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Ascent of Black Mesa on 2014-07-13

Climber: David Odenwalder

Others in Party:solo
Date:Sunday, July 13, 2014
Ascent Type:Successful Summit Attained
Peak:Black Mesa
    Location:USA-Oklahoma
    Elevation:4973 ft / 1515 m

Ascent Trip Report

Black Mesa is a nice highpoint with decent (not spectacular) views and a significant (but not strenuous) access hike. The downside is that the mesa is far from major centers of population, requiring at least 4-6 hours of driving across pretty desolate country. It’s probably arguable whether Oklahoma City or Albuquerque is a better starting point. Or perhaps Pueblo, Colorado. My trip was combined with business in Oklahoma City and subsequent travel to Florida to transport a car one-way.
At any rate, I started the day south of Flagstaff, AZ, with the intention of arriving at Black Mesa late in the afternoon, and making the 4-hour hike prior to sundown. Ah, but the best-laid plans of mice and men… . After stopping to visit an uncle and aunt along I-40, and a much longer drive than had been calculated, I did not arrive at the trailhead until nearly midnight – much too late to attempt the hike that night. It was also too late to knock on the door of the Black Mesa B&B seeking accommodations. So I contented myself with pulling over on a back road and sleeping on the uncomfortable back seat of my car. Soon after sunrise, I drove to the trailhead for the conquest.
In the dark, I wasn’t entirely certain that I had found the right place. In daylight, it’s pretty obvious. You drive across the NM/OK state line, past a half-dozen buildings comprising “Kenton”, and then a short distance further. There is a sign for the Black Mesa B&B. Turn at the sign, drive a mile or two up the road, go past the side road to the B&B, continue a couple more miles to another sign that says “Nature Preserve” or something similar – across the road is parking and a camp-style outhouse – the latter proved very useful on the return trip.
While driving to the trailhead (across miles of dark, flat rural roads on the NM eastern plain), I noted lightning in the nearby CO countryside. Definitely not a good time to be at the highpoint of anything nearby. The good news is that the cloud cover (but not the lightning) continued into the morning hours. So the hike was unusually cool and overcast for a mid-summer conquest.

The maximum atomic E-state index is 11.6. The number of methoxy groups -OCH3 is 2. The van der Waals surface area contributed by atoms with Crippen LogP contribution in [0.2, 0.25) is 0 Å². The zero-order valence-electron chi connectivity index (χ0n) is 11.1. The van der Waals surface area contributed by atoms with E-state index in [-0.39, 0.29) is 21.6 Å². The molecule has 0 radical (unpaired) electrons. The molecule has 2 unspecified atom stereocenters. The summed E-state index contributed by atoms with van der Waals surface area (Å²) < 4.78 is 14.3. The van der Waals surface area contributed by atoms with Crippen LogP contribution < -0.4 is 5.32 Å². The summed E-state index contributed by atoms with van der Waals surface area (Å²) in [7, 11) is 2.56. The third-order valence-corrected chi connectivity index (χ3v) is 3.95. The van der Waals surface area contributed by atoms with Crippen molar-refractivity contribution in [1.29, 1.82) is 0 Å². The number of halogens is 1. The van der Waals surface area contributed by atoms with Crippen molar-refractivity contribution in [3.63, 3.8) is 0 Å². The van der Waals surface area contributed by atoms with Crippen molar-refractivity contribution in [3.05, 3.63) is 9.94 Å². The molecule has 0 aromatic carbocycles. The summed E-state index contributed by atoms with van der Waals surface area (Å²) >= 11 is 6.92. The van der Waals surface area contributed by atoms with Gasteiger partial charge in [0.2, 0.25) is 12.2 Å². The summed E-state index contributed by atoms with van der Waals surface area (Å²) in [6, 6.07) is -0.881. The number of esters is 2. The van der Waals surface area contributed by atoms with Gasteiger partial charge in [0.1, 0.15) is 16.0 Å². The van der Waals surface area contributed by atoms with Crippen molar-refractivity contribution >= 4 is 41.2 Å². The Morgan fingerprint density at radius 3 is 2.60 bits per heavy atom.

The trail distance is given as 4.2 miles (one-way) from the trailhead. I’d guess the posted mileage is pretty accurate. I made the round-trip hike in something a little less than 3-1/2 hours, at a steady but comfortable pace. There is a bench at each mile-marker - and someone with talent and metalworking equipment has put up green arrows on poles to point the way. The trail is well-maintained for the most part, and easy to follow. On the slope up the mesa, there has been significant erosion at a couple of spots. The first two miles of the trail are almost level; very little up- or down-hill. At about mile 2.3, you start the ascent up the mesa. For the most part, a healthy climb, but not too steep or strenuous. The third-mile bench is about 2/3 the way up the grade. The total ascent I’d estimate at perhaps 300 feet or so. Overall, the trail isn’t excessively “rocky” by comparison to places further west – but there is some rockiness, especially on the slope up the mesa. It’s called “Black Mesa” owing to a cap of volcanic rock that covers the mesa (and has been eroded down to the valley below).
After reaching the top of the mesa, the rest is pretty level again – about a mile to the giant granite marker at the high point. Being a stickler for details, I noted that there are several boulders near the marker that appeared, to my eyesight, to be higher than the actual point where the marker is placed. My judgment is that the actual natural highpoint may be a boulder behind a couple of juniper bushes near the monument.
I credit some enthusiastic Oklahoma residents with a lot of work and money spent on creating and maintaining a fine trail, and a beautiful marker for their highpoint.
Incidentally, not more than a quarter of a mile north of the trailhead, on the opposite side of the access road, are some fossil dinosaur tracks – interesting to see if one is in the area. Cross the creek/culvert, turn on the first gravel side road to the east, and drive a few hundred yards until the road ends in a “circular” area. Walk down to the nearby creek bed, and look for about a dozen large depressions – clearly the outline of a large animal footprint – in the rock bottom of the creek.
Summary Total Data
    Route Conditions:
Maintained Trail
    Nights Spent:1 nights away from roads
    Weather:Pleasant, Calm, Overcast
unusually cool, and mostly overcast - some lightning in the area the previous evening



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